When I was learning English, it took me a while to understand what “hiking” means. When I first heard the word, I thought it meant “camping”. Checking the English-Russian dictionary, I found a translation “walking”. Neither of those two describe hiking, which has become quite dear to me, once I came to Canada and started going on hikes with my family.
According to Wikipedia, hiking can be described as a long vigorous walk in the countryside, often on a rough dirt or stone road. Canada is amazing for hiking. It is one of the things I love most about this country – nature, preserved in its innate state, but kept accessible to anyone who cares to come.
There are many provincial parks that look like forests from the first glance. They are forests to their inhabitants: deer, raccoons, squirrels and chipmunks, not to mention a variety of birds. However you do not have to make a road for yourself – there are trails winding around and taking you through the most picturesque parts. Occasionally there is a bridge to cross, and in our area we often stumble upon waterfalls.
There is a rule: you cannot take anything from the provincial park. Fallen branches should stay where they landed, and flowers should not be picked. It is supposed to stay as if humans never visited the place.
I have been a city girl for too long to venture into wilderness freely and bravely. That’s why I am so enamoured with these little parks – they let me find my way into nature gradually. I hope the journey will be much shorter for my son, because he has been coming with us since he was three-months-old. One would think that having a baby would stop us, but the first year of Budster’s life was the best time for hiking: he loved being out in the fresh air, with so many new things to see. We got out at every opportunity.
One of our favourite provincial parks is only ten minutes away from our house. If you ever visit Southern Ontario, look up Short Hills Provincial Park. It is beautiful and just big enough to have adventures and feel like you can get lost. The first time we went, we did get lost! We kept going further, remembering from the map that the trail was supposed to loop, so that we would come back to the beginning. Two hours passed. The sun was setting low, and I was huffing and puffing, carrying my four-month-old baby up another hill. My husband was carrying a stroller, in which our baby Budster refused to sit. We got out of the park just as the sun hid behind the horizon. In a retrospect, I remember that little adventure very fondly.
We soon stopped taking a stroller. During our later walks, we discovered that a baby carrier was perfect for hiking. Budster loved riding in it: cuddled next to me or his Dad, he would look out and enjoy the scenery, and when he got tired, he would close his eyes and nap. How many happy walks we had!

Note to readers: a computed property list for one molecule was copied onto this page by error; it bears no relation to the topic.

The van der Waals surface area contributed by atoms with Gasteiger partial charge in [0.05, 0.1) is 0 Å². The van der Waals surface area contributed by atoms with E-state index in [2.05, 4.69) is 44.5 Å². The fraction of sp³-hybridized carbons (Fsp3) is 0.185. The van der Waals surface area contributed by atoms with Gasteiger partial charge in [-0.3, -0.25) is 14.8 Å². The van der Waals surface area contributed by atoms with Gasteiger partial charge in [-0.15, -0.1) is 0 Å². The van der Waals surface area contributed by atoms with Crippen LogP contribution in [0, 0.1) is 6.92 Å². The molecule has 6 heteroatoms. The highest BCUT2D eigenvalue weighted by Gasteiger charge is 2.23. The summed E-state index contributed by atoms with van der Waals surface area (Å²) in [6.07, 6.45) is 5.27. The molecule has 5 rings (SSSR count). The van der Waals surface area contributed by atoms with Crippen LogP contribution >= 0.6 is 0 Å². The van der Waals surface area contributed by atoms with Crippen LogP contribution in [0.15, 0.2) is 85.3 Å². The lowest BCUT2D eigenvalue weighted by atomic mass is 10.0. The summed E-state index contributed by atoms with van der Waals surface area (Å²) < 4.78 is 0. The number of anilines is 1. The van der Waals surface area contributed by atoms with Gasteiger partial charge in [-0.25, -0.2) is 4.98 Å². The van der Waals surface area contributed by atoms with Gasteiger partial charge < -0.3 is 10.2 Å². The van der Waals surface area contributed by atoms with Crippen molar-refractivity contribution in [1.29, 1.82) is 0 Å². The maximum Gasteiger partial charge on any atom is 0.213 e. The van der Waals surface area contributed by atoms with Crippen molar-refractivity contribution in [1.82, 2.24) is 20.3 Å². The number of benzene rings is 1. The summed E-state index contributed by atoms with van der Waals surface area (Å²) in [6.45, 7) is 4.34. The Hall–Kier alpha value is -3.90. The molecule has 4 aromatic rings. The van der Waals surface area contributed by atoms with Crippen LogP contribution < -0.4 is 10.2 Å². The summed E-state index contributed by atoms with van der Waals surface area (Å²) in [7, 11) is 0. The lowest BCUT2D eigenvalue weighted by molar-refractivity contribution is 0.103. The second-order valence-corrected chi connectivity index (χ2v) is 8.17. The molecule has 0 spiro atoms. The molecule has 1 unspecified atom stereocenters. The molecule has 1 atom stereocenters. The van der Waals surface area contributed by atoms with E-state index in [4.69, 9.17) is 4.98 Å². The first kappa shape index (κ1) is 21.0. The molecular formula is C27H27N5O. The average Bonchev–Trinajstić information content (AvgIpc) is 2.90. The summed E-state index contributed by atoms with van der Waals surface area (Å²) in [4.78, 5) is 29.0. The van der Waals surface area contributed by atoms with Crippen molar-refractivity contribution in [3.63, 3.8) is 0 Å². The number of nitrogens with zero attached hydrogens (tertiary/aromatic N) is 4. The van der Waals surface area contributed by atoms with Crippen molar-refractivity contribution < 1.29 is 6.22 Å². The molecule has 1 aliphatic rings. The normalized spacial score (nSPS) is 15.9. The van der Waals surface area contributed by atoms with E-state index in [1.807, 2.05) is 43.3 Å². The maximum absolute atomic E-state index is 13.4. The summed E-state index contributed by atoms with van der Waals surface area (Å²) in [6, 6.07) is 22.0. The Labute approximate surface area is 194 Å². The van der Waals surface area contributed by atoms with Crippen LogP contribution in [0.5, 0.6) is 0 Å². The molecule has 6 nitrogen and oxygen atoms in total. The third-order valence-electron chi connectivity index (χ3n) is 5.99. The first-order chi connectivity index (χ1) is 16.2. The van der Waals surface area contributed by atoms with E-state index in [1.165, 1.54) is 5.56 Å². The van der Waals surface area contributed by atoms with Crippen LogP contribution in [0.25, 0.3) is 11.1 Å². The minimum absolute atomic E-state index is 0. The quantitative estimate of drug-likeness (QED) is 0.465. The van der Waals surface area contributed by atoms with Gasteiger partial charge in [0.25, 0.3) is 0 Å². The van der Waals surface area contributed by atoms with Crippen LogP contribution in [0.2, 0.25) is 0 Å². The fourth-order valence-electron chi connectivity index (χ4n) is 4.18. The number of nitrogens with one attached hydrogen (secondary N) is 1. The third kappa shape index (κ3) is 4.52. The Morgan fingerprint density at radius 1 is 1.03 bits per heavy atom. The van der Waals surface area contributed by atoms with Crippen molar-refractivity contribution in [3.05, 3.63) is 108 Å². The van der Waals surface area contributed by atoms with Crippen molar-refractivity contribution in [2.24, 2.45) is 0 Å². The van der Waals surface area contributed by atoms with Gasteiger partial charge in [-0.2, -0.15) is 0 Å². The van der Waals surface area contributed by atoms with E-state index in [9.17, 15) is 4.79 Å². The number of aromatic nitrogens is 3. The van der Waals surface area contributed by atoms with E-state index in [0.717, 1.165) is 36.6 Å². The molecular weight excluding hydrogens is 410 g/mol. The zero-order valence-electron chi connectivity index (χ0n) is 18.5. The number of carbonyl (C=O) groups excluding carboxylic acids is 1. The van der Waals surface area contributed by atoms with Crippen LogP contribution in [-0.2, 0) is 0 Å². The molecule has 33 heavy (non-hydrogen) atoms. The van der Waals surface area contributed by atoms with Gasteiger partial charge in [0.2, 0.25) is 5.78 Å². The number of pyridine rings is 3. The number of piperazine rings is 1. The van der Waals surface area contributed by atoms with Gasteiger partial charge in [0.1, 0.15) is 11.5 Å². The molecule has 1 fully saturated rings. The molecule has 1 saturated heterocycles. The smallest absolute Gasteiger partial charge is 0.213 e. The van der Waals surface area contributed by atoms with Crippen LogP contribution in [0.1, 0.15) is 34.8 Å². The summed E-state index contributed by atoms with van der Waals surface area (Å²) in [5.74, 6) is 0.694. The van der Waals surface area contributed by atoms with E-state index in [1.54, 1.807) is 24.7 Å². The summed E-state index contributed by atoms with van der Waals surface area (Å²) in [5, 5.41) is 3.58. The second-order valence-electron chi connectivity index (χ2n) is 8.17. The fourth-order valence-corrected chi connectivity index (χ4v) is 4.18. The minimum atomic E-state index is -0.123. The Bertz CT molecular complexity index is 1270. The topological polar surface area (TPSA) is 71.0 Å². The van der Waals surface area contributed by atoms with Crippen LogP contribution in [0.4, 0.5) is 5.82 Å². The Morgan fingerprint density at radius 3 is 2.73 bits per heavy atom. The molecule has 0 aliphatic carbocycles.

I can hardly think of any way to create as many sensory experiences as a forest in the fall can provide around every corner. Crunchy, bright leaves underfoot and in the sky. Soft moss to touch. Puddles to splash in. Collecting and studying nuts. There was a particular nut tree where we would always meet a herd of deer. And one time we found a gigantic puffball mushroom!
We kept going until the end of November. It was getting cold, and only Budster’s eyes and nose would peak from under the warm clothes and blankets, but he was as full of curiosity as ever.
Then Budster started walking, and this year it is a whole new experience for him again. He loves going for nature hikes. He can run everywhere on the path, without holding hands or being called back, and he does not hesitate to use this opportunity. After hiking for a couple of hours is the only time I see my toddler tired. We do not have a baby carrier with us anymore, but fortunately, there are always Daddy’s strong arms waiting to pick up his son and carry him back home.
We recently discovered another great park. It is considerably further from our house, but if you are in the Greater Toronto Area, consider a walk around the Royal Botanical Gardens in Burlington. When we came into the forest, we could not believe our eyes! The ground was swarming with chipmunks. Wherever you looked, out of the corner of your eyes you could see something moving. They were very friendly creatures, but seemed a bit taken aback by the fact that there were people without food for them! Apparently, the locals feed them extensively. With bridges, rivers and trusting animals, it was an enchanting place.
Sometimes we go to a provincial park by the lake, which is never too far, as we live between two Great lakes. Rock Point Provincial Park is our favourite, with its long and usually deserted beach and the fossils of a coral reef that thrived there 350 million years ago. Can you imagine walking over something this old?
I think every child needs to have “a river of his childhood” and “a forest of his childhood”. Sometimes they are big, and other times not. The river of my childhood is the Volga, and it made a lasting impression on me: I would feel sad if I had to live entirely without some body of water around. The forest of my childhood does not have a name. It is just a bunch of trees between two city districts. I remember them fondly nevertheless, and I hope that Budster will have pleasant memories too, when he looks back on our walks.
Where do you go for nature walks?